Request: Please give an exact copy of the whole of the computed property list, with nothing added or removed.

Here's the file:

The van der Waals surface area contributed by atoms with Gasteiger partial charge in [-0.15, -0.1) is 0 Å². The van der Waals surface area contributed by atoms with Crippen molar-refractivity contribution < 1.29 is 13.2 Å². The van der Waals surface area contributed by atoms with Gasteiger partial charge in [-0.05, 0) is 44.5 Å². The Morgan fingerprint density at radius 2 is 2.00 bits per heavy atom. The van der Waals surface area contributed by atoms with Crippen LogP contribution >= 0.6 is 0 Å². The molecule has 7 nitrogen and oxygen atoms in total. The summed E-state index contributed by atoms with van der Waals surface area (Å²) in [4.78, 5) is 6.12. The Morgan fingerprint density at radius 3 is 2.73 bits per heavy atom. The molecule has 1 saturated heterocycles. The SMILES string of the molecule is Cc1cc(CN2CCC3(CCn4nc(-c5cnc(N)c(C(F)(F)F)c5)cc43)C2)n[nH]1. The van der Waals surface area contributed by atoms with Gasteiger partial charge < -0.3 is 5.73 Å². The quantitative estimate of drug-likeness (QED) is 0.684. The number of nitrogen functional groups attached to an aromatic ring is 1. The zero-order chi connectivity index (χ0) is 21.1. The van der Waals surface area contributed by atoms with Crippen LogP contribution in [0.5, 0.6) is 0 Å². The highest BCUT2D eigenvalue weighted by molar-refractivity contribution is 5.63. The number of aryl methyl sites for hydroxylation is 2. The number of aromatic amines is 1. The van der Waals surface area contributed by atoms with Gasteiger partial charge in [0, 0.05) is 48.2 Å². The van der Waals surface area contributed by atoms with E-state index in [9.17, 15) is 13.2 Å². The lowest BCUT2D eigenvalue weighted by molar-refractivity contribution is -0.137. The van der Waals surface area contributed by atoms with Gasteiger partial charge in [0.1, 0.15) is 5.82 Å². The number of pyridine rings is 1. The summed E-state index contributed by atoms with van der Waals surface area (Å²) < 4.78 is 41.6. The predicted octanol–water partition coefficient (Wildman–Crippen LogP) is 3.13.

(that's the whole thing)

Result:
The van der Waals surface area contributed by atoms with Gasteiger partial charge in [-0.15, -0.1) is 0 Å². The van der Waals surface area contributed by atoms with Crippen molar-refractivity contribution < 1.29 is 13.2 Å². The van der Waals surface area contributed by atoms with Gasteiger partial charge in [-0.05, 0) is 44.5 Å². The Morgan fingerprint density at radius 2 is 2.00 bits per heavy atom. The van der Waals surface area contributed by atoms with Crippen LogP contribution >= 0.6 is 0 Å². The molecule has 7 nitrogen and oxygen atoms in total. The summed E-state index contributed by atoms with van der Waals surface area (Å²) in [4.78, 5) is 6.12. The Morgan fingerprint density at radius 3 is 2.73 bits per heavy atom. The molecule has 1 saturated heterocycles. The SMILES string of the molecule is Cc1cc(CN2CCC3(CCn4nc(-c5cnc(N)c(C(F)(F)F)c5)cc43)C2)n[nH]1. The van der Waals surface area contributed by atoms with Gasteiger partial charge < -0.3 is 5.73 Å². The quantitative estimate of drug-likeness (QED) is 0.684. The number of nitrogen functional groups attached to an aromatic ring is 1. The zero-order chi connectivity index (χ0) is 21.1. The van der Waals surface area contributed by atoms with Crippen LogP contribution in [0.5, 0.6) is 0 Å². The highest BCUT2D eigenvalue weighted by molar-refractivity contribution is 5.63. The number of aryl methyl sites for hydroxylation is 2. The number of aromatic amines is 1. The van der Waals surface area contributed by atoms with Gasteiger partial charge in [0, 0.05) is 48.2 Å². The van der Waals surface area contributed by atoms with E-state index in [9.17, 15) is 13.2 Å². The lowest BCUT2D eigenvalue weighted by molar-refractivity contribution is -0.137. The van der Waals surface area contributed by atoms with Gasteiger partial charge in [0.1, 0.15) is 5.82 Å². The number of pyridine rings is 1. The summed E-state index contributed by atoms with van der Waals surface area (Å²) < 4.78 is 41.6. The predicted octanol–water partition coefficient (Wildman–Crippen LogP) is 3.13.